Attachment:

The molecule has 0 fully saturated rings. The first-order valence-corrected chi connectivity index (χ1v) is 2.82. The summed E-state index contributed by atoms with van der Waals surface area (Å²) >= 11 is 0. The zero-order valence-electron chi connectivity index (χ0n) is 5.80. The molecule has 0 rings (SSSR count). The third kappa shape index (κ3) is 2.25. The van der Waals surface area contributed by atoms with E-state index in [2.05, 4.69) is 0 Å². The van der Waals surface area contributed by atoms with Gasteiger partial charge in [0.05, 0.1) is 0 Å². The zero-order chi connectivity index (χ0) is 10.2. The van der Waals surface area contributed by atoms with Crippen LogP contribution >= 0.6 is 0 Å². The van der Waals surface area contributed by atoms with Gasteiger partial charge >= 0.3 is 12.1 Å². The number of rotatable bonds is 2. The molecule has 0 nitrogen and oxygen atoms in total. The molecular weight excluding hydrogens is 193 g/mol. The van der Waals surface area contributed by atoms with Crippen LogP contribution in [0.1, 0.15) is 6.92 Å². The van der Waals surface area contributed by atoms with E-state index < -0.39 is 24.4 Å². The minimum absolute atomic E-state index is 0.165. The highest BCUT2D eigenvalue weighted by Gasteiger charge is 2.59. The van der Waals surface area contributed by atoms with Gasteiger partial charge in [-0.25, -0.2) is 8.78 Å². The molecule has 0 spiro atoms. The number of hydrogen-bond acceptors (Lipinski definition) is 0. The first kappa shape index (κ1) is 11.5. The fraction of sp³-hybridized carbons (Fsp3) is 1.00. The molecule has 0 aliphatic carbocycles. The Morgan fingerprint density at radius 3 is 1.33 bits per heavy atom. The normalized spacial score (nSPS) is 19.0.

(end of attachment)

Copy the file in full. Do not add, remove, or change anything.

The molecule has 0 fully saturated rings. The first-order valence-corrected chi connectivity index (χ1v) is 2.82. The summed E-state index contributed by atoms with van der Waals surface area (Å²) >= 11 is 0. The zero-order valence-electron chi connectivity index (χ0n) is 5.80. The molecule has 0 rings (SSSR count). The third kappa shape index (κ3) is 2.25. The van der Waals surface area contributed by atoms with E-state index in [2.05, 4.69) is 0 Å². The van der Waals surface area contributed by atoms with Gasteiger partial charge in [0.05, 0.1) is 0 Å². The zero-order chi connectivity index (χ0) is 10.2. The van der Waals surface area contributed by atoms with Crippen LogP contribution >= 0.6 is 0 Å². The van der Waals surface area contributed by atoms with Gasteiger partial charge >= 0.3 is 12.1 Å². The number of rotatable bonds is 2. The molecule has 0 nitrogen and oxygen atoms in total. The molecular weight excluding hydrogens is 193 g/mol. The van der Waals surface area contributed by atoms with Crippen LogP contribution in [0.1, 0.15) is 6.92 Å². The van der Waals surface area contributed by atoms with E-state index < -0.39 is 24.4 Å². The minimum absolute atomic E-state index is 0.165. The highest BCUT2D eigenvalue weighted by Gasteiger charge is 2.59. The van der Waals surface area contributed by atoms with Gasteiger partial charge in [-0.25, -0.2) is 8.78 Å². The molecule has 0 spiro atoms. The number of hydrogen-bond acceptors (Lipinski definition) is 0. The first kappa shape index (κ1) is 11.5. The fraction of sp³-hybridized carbons (Fsp3) is 1.00. The molecule has 0 aliphatic carbocycles. The Morgan fingerprint density at radius 3 is 1.33 bits per heavy atom. The normalized spacial score (nSPS) is 19.0.